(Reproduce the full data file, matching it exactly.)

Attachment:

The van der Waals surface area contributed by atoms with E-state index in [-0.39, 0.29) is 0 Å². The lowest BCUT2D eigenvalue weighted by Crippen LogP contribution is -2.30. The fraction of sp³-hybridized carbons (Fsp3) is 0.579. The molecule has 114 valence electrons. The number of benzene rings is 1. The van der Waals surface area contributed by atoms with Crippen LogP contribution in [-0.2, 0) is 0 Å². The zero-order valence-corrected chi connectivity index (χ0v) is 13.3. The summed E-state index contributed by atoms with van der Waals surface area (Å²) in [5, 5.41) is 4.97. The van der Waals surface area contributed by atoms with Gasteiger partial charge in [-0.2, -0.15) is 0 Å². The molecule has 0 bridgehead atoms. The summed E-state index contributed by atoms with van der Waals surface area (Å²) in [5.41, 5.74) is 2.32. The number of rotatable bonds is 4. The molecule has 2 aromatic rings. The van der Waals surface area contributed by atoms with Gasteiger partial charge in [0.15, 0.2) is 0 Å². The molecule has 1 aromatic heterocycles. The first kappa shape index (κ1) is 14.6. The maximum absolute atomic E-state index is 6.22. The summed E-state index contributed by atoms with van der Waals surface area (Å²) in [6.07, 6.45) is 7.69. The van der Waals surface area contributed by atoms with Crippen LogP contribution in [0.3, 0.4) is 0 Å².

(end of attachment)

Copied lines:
The van der Waals surface area contributed by atoms with E-state index in [-0.39, 0.29) is 0 Å². The lowest BCUT2D eigenvalue weighted by Crippen LogP contribution is -2.30. The fraction of sp³-hybridized carbons (Fsp3) is 0.579. The molecule has 114 valence electrons. The number of benzene rings is 1. The van der Waals surface area contributed by atoms with Crippen LogP contribution in [-0.2, 0) is 0 Å². The zero-order valence-corrected chi connectivity index (χ0v) is 13.3. The summed E-state index contributed by atoms with van der Waals surface area (Å²) in [5, 5.41) is 4.97. The van der Waals surface area contributed by atoms with Gasteiger partial charge in [-0.2, -0.15) is 0 Å². The molecule has 0 bridgehead atoms. The summed E-state index contributed by atoms with van der Waals surface area (Å²) in [5.41, 5.74) is 2.32. The number of rotatable bonds is 4. The molecule has 2 aromatic rings. The van der Waals surface area contributed by atoms with Gasteiger partial charge in [0.15, 0.2) is 0 Å². The molecule has 1 aromatic heterocycles. The first kappa shape index (κ1) is 14.6. The maximum absolute atomic E-state index is 6.22. The summed E-state index contributed by atoms with van der Waals surface area (Å²) in [6.07, 6.45) is 7.69. The van der Waals surface area contributed by atoms with Crippen LogP contribution in [0.3, 0.4) is 0 Å².